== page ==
FDA Advancing Innovation Through Deep Collaboration

Today, the FDA announced the beta release of precisionFDA, a community platform for NGS assay evaluation and regulatory science exploration. They are now accepting applications to the precisionFDA community, you can learn more and request access here.

Over the years, genetic testing has become increasingly useful in the diagnosis and treatment of disease in a few areas, including cancer, birth defects and rare diseases. However, for the majority of the population, precision medicine is still far from becoming a reality. FDA’s Center for Devices and Radiological Health and the agency’s Chief Health Informatics Officer, Dr. Taha Kass-Hout, embarked on a bold, new initiative for realizing precision medicine, by establishing precisionFDA. You can read more about their endeavor here.

Currently, most diagnostic tests follow a “one test-one disease paradigm” for evaluating analytical performance. However, diagnostic tests employing next-generation sequencing (NGS) technology can scan up to the entire genome, producing a massive amount of data and are capable of potentially detecting multiple conditions in a single test. The FDA realized that due to the advances in NGS-based technology, a new approach would be required for evaluating the accuracy of a test.

PrecisionFDA was established to help advance the regulatory science needed to assess the accuracy of genome tests and software. By providing a secure cloud-based platform that is open and transparent to the genomics community, researchers and test developers can explore NGS methodologies in order to spur innovation needed to develop necessary standards.

PrecisionFDA is a research sandbox that provides the genomics community with a web portal where they can experiment, share data and tools, collaborate, and define standards for evaluating analytical pipelines. Requirements for the precisionFDA platform were based on suggestions received through a public forum as well as use cases the FDA has gathered throughout the years.

Here are some key features of precisionFDA:

  • FILES – Upload your own files on cloud storage or generate files through running apps. You can publish reference data or any other files, or browse other members’ contributions.
  • APPS – Run mapping & variation calling pipelines or other Linux-based software apps on the cloud. Contribute your own software and scripts and let others explore them.
  • COMPARISONS – Quantify the similarity between two sets of genomic variants (VCF files). Compare your own test set (for a given biospecimen) to establish benchmark sets.
  • NOTES – Write and publish rich notes describing your work. Attach any files, comparisons or apps to your notes. Read what others are reporting and reproduce their workflows.

The concept of comparing two sets of variants (VCF files) is central to the exploration of regulatory science, and to the evaluation of NGS assays. The problem of comparing VCF files constitutes an active area of research. The precisionFDA building crew is represented in the Global Alliance for Genomics and Health (GA4GH) Benchmarking Task Team, which is expected (within the next year) to provide recommendations and/or software solutions for comparing VCFs and for counting, classifying, and reporting results. In the meantime, precisionFDA offers an initial VCF comparison framework, put together in consultation with NIST.

Check out the precisionFDA documentation for some great ideas for using comparisons, including assessing reproducibility and accuracy of NGS tests and bioinformatics variation calling pipelines.

PrecisionFDA follows a robust, audited set of policies, processes, and controls for security and compliance. When your data is in your private area, it is indeed private. It’s not visible to the FDA, members of the precisionFDA community, or any other entity. The platform provides users with access controls for their artifacts (files, apps, jobs, app assets, comparisons, and notes), so that they can either remain private, or published to the precisionFDA community.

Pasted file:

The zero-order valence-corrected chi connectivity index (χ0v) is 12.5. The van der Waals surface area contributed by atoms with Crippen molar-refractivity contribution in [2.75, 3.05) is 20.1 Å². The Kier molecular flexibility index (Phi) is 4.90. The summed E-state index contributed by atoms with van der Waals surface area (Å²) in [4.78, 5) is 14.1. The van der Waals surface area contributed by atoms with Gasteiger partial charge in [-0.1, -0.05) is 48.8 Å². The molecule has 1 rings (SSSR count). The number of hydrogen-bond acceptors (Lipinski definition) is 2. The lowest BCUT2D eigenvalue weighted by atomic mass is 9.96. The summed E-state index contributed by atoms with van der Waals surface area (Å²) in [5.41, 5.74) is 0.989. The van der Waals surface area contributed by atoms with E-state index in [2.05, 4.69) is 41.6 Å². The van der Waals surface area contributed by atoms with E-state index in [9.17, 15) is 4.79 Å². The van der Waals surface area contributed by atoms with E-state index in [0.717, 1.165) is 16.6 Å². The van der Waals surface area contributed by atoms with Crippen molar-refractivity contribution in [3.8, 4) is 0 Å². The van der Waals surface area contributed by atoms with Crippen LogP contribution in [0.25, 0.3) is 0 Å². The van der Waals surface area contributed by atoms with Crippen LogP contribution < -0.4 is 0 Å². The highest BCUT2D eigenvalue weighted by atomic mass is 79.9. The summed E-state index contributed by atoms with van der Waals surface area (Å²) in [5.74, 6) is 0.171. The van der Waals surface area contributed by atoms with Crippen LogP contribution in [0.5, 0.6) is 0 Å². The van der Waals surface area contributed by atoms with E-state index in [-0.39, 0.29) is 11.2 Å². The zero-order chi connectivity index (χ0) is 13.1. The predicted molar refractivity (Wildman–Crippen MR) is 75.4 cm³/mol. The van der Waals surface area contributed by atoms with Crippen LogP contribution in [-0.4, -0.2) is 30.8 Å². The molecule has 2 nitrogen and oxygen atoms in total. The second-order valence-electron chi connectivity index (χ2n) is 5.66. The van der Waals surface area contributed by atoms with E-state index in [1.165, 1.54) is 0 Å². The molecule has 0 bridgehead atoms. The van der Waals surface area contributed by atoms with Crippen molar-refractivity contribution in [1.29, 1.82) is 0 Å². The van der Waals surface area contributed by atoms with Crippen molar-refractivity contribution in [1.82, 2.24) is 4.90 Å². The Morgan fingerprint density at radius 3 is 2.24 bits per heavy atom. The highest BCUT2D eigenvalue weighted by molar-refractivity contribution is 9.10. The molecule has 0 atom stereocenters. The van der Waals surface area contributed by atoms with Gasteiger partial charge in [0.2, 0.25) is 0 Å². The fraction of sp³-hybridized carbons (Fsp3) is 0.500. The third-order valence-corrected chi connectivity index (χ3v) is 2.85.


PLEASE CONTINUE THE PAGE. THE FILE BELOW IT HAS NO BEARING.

Lastly, precisionFDA would be nothing without the support and engagement from its community members. As of today, early adopters have already contributed many valuable tools and reference datasets to the platform, and there are many more in the works! Here is a preview of what you can find on precisionFDA today:

  • NA12878 benchmark calls made by NIST (Genome in a Bottle v2.19)
  • NA12878 benchmark calls made by Illumina (Platinum Genome v8.0.1 and an updated kmer-filtered v7.1.0)
  • HuRef (J. Craig Venter) benchmark calls made by Roche/Bina
  • NA12878 exome test calls made by the Broad Institute
  • NA12878 whole-genome sequencing and test calls made by the Garvan Institute (using the Illumina HiSeq X Ten)
  • Software assets and apps for simulation and evaluation using VarSim, added by Roche
  • An app for local ancestry analysis with RFMIX, added by Stanford

Additional early members of the precisionFDA community:

  • 23andMe
  • Baylor College of Medicine
  • Counsyl
  • Emory Genetics Laboratory
  • GeneDX
  • Human Longevity Institute
  • Intel
  • Natera
  • NIST/GIAB
  • Personalis
  • SeraCare

Above everything else, precisionFDA is a community, where people can collaborate, communicate, and even argue for the future of precision medicine. We are privileged to have been selected as the contractor for this pilot, and look forward to our collaboration with the FDA as the platform and community evolves. At this time, the precisionFDA platform includes features such as App Forking, Item Tracking, and Notes, which ignite collaboration, content expansion, and workflow validation and reproduction.

The Notes section, in particular, lets participants write and publish rich notes describing their thoughts and their work; for example, they can discuss how they used files, comparisons, and apps—which they can also attach to the note—to prove a certain point or to document a procedure. Community members can read what others have reported and access their attachments to take a closer look at that work or even reproduce it on their own.

We believe this new level of collaboration and reporting, together with everything else that precisionFDA has to offer, will define new frontiers for people to showcase to the FDA and to the rest of the community how to address the challenges of precision medicine in the 21st century.